These two late nineteenth century operas have been paired together so consistently that they are affectionately known as 'Cav and Pag' and by the less fond as 'Ham and Eggs.' Such patronising disparagement is presumably inspired by their enormous popular success over nearly a century and a half, a popularity which relies on the melodramatic staples of love and murder to keep the audience on the edge of their seats, reinforced by the rich drama of the music and the singing.

The magnificent character roles of Turiddu in Cavalleria and Canio in Pagliacci, the betraying lover and the betrayed husband, have attracted our greatest twentieth century singers who can afford to arise above any scholarly snobbery. Caruso took the role of Canio in 1913 and Placido Domingo in 2003.

Certainly of the two operas, Pagliacci, written by Leoncavallo in response to Cavalleria's immediate success, is the most heartrending story as travelling actors play out on stage the tragedy of their lives. Traditionally, it is preceded by Cavalleria as in this production which was first seen in 2015. Both operas are part of the Verismo movement in Italy in the early 1900s which saw the common people replace Verdi's kings and queens as the subject. Sixty years later we had our 'kitchen sink dramas' which daringly (for those times) dispensed with the upper classes.

In both Cav and Pag, the 'verismo' or 'reality' is appropriately transferred to an Italian village circa 1950. In Cavalleria Rusticana, the two setings, a bakery one side (Mascagni's father was a baker) and a piazza the other, whirl round, emphasising visually the separation between personal and the public. Purists may feel a little giddy but it helps to speed up poor Santuzzi 's doom as, in public, she sees the effigy of the virgin point her finger accusingly at the sinner while in private she berates herself for permitting her seduction by Turridu. The woman she confides in is Mama Lucia, Turridu's mother; she informs the desparate mother that her beloved son is now chasing after Lola, a married woman.

All of these four parts are passionately sung. Bryan Hymel, although even more affecting as Canio in the next opera, is a despairing victim of love whose happiness is over by the end of the prologue. Elina Guranca as Santuzzi and Elena Zilio as Mama Lucia both vividly portray the trap that loving Turridu has set them and Garanca exquisitely sings 'Voi lo sappete, o mamma!' Meanwhile the return of Lola's husband, Alfio (Mark S. Doss) can only lead to tragedy and the trigger is well and truly cocked when Santuzzi blurts out that Turridu is having an affaire with his wife.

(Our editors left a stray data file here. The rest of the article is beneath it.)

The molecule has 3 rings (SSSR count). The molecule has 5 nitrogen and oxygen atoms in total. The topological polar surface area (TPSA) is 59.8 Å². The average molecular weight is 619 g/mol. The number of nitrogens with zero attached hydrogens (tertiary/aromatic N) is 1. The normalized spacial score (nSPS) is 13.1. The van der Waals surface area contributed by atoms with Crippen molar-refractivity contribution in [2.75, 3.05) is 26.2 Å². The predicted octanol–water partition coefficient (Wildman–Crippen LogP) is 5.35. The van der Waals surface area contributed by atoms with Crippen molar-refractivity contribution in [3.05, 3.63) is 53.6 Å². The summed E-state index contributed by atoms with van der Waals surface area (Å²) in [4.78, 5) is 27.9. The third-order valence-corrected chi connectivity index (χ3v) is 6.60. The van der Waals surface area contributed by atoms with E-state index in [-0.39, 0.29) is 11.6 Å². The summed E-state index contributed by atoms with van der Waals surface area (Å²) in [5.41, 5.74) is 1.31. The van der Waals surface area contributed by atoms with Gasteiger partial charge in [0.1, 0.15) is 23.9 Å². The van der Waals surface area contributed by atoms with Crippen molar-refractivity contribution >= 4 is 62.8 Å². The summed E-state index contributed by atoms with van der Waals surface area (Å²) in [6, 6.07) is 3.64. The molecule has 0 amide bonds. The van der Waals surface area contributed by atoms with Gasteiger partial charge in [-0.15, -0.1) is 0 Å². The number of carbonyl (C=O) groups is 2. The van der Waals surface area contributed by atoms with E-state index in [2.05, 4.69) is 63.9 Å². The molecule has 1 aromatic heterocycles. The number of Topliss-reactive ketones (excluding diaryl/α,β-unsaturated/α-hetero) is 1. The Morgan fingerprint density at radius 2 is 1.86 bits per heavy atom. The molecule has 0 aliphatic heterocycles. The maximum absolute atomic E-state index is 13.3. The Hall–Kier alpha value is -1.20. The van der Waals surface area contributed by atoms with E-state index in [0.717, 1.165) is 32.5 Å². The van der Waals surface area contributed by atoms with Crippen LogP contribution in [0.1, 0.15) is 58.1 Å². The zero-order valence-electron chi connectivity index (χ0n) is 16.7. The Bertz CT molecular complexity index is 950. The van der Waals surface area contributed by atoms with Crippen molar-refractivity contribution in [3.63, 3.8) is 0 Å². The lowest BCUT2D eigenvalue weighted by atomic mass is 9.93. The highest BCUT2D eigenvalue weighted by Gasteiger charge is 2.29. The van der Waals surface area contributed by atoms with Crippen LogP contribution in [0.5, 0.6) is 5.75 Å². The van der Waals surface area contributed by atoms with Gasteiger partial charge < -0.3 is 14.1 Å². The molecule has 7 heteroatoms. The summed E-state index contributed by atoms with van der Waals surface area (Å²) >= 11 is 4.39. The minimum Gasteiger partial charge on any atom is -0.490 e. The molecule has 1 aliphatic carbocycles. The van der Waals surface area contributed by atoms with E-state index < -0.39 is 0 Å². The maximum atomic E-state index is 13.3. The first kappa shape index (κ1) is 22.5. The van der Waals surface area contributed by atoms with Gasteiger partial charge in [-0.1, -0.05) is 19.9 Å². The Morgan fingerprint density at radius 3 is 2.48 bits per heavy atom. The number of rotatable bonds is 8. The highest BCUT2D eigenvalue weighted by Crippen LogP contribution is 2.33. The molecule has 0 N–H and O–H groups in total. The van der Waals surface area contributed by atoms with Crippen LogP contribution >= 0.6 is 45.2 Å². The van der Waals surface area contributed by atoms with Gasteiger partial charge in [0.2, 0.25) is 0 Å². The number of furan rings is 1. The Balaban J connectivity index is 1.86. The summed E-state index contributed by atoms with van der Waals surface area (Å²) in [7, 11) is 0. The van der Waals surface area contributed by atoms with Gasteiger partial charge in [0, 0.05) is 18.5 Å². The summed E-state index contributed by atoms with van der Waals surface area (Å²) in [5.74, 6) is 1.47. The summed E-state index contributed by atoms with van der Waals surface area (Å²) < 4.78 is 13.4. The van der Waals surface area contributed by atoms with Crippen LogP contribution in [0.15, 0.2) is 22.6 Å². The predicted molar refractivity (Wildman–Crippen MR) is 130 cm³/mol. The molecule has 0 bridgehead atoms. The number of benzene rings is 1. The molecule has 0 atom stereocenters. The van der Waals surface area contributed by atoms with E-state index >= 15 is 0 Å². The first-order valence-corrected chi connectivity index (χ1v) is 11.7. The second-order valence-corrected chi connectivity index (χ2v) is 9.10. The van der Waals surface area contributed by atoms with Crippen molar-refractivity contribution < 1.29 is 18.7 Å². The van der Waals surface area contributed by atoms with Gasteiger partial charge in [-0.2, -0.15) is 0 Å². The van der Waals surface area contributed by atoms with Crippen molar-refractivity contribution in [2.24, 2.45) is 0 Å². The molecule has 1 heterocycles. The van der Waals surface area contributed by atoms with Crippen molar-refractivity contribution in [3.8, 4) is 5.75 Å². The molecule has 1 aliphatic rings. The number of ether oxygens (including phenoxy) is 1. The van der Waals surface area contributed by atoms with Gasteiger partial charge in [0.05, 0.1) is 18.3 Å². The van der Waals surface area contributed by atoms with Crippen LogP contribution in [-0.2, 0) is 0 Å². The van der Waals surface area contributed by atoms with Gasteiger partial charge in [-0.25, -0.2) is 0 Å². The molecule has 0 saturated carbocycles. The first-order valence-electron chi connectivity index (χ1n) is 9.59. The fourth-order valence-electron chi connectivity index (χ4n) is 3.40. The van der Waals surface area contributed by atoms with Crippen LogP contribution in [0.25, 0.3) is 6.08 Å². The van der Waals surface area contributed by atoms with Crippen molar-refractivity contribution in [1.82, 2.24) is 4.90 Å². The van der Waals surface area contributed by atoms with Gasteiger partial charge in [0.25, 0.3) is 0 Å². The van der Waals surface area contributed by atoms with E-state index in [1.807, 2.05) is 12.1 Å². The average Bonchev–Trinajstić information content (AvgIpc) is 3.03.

Pagliacci offers much of the same dramatic tensions: a travelling actor, Canio, rightly suspects his wife of falling in love with a man from the village where they are performing. But Canio, a clown on stage, turns out to be one of the great tragic characters. Bryan Hymel was not expecting to sing the part more than once so his replacement of Fabio Sartori is a personal triumph, although it is arguable whether any decent singer could fail to bring off the famous aria, 'Vesti la giubba.' As life mirrors art on stage, the emotional tension racks up and the orphaned girl, Nedda, (played sympathetically by Carmen Giannattasio) picked off the streets by Canio, must pay the price with lover Sylvio (Andrzej Filonczyk). A special word too for Simon Keenlyside's confident singing of Toni, the character who must open the opera by requesting permission from the audience, 'Si puo?' or 'May I?' and, history relates, once received a resounding 'No!' from a boisterous Italian audience.

The packed and enthusiastic house in which I saw the operas were far too well bred to shout anything, except hurrahs at the end, but if they had been moved to answer Toni's question it would have been with a whopping 'Yes!'